01 June 2014


Special thanks to Penny Arcade for this comic.

I've been accused of having an adversarial GM'ing style; of creating killer dungeons.

A good hunk of the perception is the subject matter and I run internally consistent realistic worlds.  Plus GURPS.

In GURPS guns are lethal.  Hard vacuum is lethal.  Falls from remarkably short heights are lethal...

Unforgiving might be a better description of my GM style.  The players claim they love my military games like SEALs and Twilight 2000; and they get killed a lot there.

If magic or ultra-tech is available, PC deaths become very rare.

The most common way to die in one of my worlds is really from me misreading the capabilities of the party.

In the magic Old West I pitted them against a monster that turned out to be a lot tougher than the party and it killed or maimed them all.

In a Traveller conversion I really thought that the one player remaining on the ship could jury-rig something to get the drives re-lit and avoid being shot down by the high port's defenses.

Occasionally I am not the culprit.

In a cyberpunk campaign I allowed Gold-Cross.  Gold Cross is from Car Wars and is resurrection using a clone and a personality copy taken from the person's brain.  In Car Wars all you need is the head.  In the edition of Ultra-Tech we were using, you needed the spine as well.

A PC had been killed by a bad roll against supposedly non-lethal taser rounds.  The party couldn't haul his body around, but remembering that "all you need is the head and a drop of blood..."  Lopped off his melon and carried through the rest of the session.  Only to discover that they'd left behind an essential part...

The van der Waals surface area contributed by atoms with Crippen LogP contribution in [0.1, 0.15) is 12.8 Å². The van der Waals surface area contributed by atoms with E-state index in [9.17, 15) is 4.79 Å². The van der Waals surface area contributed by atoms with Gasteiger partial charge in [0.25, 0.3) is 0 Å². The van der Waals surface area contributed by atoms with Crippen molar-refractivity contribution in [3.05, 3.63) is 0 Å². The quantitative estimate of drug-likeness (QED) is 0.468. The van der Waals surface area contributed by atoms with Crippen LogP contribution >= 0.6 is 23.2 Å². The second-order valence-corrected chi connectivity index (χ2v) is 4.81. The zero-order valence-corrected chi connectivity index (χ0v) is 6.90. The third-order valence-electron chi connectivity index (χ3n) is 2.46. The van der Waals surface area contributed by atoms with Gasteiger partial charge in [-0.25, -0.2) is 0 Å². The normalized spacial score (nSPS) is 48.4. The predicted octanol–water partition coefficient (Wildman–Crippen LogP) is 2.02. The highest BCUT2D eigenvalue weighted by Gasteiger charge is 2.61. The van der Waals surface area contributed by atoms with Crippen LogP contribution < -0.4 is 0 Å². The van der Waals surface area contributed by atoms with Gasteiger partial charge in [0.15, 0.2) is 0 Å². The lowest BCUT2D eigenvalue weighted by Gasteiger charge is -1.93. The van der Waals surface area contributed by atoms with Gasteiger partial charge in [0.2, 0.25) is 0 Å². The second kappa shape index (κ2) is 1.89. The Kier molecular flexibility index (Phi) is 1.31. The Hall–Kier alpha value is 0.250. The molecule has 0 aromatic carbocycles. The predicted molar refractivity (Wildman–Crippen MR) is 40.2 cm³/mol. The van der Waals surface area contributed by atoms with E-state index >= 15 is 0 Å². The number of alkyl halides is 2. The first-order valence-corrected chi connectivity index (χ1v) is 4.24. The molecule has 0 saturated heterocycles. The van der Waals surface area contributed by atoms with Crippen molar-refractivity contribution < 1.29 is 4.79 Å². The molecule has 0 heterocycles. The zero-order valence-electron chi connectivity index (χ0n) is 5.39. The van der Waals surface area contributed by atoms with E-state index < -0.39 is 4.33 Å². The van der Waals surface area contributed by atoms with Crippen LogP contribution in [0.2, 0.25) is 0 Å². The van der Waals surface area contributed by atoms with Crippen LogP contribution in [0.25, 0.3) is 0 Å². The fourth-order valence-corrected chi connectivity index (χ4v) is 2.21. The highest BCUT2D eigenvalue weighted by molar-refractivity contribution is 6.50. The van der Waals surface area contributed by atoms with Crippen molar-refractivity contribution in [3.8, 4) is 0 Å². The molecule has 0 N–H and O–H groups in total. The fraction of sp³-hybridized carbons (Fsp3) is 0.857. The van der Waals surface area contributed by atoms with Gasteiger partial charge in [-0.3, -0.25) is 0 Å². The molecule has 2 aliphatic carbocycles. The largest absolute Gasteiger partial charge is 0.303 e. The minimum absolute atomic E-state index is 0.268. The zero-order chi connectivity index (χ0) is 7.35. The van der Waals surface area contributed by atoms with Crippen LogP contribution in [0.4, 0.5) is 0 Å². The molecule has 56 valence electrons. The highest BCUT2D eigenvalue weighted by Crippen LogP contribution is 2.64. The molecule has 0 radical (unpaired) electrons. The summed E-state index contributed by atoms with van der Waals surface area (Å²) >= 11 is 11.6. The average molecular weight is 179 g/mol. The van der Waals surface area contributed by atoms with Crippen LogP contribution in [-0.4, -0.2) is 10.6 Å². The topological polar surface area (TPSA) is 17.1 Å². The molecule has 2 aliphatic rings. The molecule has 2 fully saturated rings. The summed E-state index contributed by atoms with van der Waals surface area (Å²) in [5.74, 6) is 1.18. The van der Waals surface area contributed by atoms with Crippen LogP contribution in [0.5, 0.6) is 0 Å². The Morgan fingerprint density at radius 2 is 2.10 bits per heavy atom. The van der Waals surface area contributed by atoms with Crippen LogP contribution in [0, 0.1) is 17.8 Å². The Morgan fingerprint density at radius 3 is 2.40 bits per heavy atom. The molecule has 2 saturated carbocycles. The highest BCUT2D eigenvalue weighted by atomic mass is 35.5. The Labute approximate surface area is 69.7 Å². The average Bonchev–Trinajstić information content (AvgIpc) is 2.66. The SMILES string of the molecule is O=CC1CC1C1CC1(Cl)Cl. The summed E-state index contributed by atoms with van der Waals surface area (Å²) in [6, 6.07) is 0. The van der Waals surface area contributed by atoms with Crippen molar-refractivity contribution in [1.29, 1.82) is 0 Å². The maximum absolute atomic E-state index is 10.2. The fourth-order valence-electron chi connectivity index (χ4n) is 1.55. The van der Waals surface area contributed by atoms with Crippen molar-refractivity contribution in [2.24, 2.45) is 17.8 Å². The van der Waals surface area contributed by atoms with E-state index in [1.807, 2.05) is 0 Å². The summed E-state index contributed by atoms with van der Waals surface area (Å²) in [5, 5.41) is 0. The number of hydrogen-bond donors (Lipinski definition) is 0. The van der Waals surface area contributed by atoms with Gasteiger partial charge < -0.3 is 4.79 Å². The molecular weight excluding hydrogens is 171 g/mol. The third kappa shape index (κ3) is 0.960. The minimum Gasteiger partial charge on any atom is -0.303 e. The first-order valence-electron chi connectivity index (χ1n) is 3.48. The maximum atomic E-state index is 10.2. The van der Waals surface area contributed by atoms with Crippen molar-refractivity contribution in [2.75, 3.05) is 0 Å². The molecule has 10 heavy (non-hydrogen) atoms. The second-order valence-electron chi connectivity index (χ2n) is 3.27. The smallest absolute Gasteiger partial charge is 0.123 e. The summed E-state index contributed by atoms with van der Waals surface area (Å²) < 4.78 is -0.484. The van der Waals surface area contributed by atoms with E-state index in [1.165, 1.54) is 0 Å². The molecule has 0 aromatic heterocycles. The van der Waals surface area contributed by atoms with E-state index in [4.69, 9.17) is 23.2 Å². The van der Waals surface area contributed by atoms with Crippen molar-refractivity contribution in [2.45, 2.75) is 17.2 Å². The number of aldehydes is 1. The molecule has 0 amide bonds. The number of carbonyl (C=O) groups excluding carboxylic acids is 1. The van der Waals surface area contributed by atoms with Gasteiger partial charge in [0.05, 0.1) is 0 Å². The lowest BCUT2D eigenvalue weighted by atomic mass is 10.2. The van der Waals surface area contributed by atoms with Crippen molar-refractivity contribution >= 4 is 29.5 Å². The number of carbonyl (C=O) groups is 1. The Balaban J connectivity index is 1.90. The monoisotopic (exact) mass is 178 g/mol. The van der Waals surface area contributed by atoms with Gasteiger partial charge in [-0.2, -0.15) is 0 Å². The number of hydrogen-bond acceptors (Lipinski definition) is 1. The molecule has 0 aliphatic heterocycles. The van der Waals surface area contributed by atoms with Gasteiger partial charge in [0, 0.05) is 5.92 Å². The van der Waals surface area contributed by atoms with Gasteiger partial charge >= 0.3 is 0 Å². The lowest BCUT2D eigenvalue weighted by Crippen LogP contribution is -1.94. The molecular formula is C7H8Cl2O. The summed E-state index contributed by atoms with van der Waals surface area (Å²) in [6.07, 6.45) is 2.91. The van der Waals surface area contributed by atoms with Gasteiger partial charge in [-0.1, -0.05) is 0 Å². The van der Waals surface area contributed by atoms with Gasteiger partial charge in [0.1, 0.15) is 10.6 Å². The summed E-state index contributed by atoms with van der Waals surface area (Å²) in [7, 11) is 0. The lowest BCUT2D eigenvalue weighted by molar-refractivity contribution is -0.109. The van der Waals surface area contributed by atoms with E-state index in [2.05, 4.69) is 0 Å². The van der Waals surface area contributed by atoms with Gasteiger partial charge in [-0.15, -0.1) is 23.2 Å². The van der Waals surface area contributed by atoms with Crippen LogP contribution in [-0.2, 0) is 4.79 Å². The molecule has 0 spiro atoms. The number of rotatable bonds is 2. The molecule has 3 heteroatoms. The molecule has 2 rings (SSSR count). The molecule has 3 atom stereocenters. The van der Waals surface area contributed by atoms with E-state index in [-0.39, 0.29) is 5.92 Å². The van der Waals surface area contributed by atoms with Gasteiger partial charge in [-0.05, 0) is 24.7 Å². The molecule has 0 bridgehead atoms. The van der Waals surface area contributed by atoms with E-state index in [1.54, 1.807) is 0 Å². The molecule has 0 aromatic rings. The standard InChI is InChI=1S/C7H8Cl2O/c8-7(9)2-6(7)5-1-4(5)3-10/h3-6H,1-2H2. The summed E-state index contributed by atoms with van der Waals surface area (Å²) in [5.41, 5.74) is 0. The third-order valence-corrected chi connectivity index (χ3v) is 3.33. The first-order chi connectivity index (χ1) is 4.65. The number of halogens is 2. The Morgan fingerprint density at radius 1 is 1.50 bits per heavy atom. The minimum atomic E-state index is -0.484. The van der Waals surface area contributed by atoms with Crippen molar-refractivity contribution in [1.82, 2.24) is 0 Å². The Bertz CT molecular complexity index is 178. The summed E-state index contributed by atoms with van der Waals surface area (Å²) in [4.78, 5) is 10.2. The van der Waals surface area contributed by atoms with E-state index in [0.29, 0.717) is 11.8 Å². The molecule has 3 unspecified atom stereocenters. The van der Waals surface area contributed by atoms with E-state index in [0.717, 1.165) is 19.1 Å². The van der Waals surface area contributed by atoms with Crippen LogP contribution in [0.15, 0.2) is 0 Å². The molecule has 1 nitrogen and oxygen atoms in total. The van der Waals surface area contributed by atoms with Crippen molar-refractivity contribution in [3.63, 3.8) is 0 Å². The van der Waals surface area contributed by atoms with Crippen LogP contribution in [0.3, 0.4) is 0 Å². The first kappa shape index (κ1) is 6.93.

1. I've had far too many campaigns I've played in where literally every fight (mandatory fights, of course) was nearly a TPK. I've also had plenty of experience with fights that aren't really much of a threat, and they just kind of turn into a way to burn a while of gameplay. Getting it right, enough to be actually a threat without being a party wipe is the key.

    Most of those fights, I wound up bailing the party out using whatever the system's suppressing fire rules were and a lot of ammo. Had one GM (the worst offender for almost-party-kills) express substantial surprise at my character having 10 magazines as the combat load for his primary weapon, a future AK, stating that he never carried or needed more than two with his characters. He had thought I should be out of ammo after hearty applications of long bursts and suppression fire, only to find that I still had 8 full mags.

    1. I had a handout with the TO&E and how many magazines they would have been taught to carry for T2K. Like 7 in the pouches and one in the gun for an M16. They very rarely went through even one magazine and combat lasted about ten seconds game time.

      Then I started applying the rules for spotting the targets and obscuring things like smoke, rain, darkness or even tall grass. Combine that with fright checks for being under suppressing fire... Then popping anyone who dared held still and aimed in a fully developed firefight. Suddenly they were suppressing too and the 240 rounds issued seems like not near enough.


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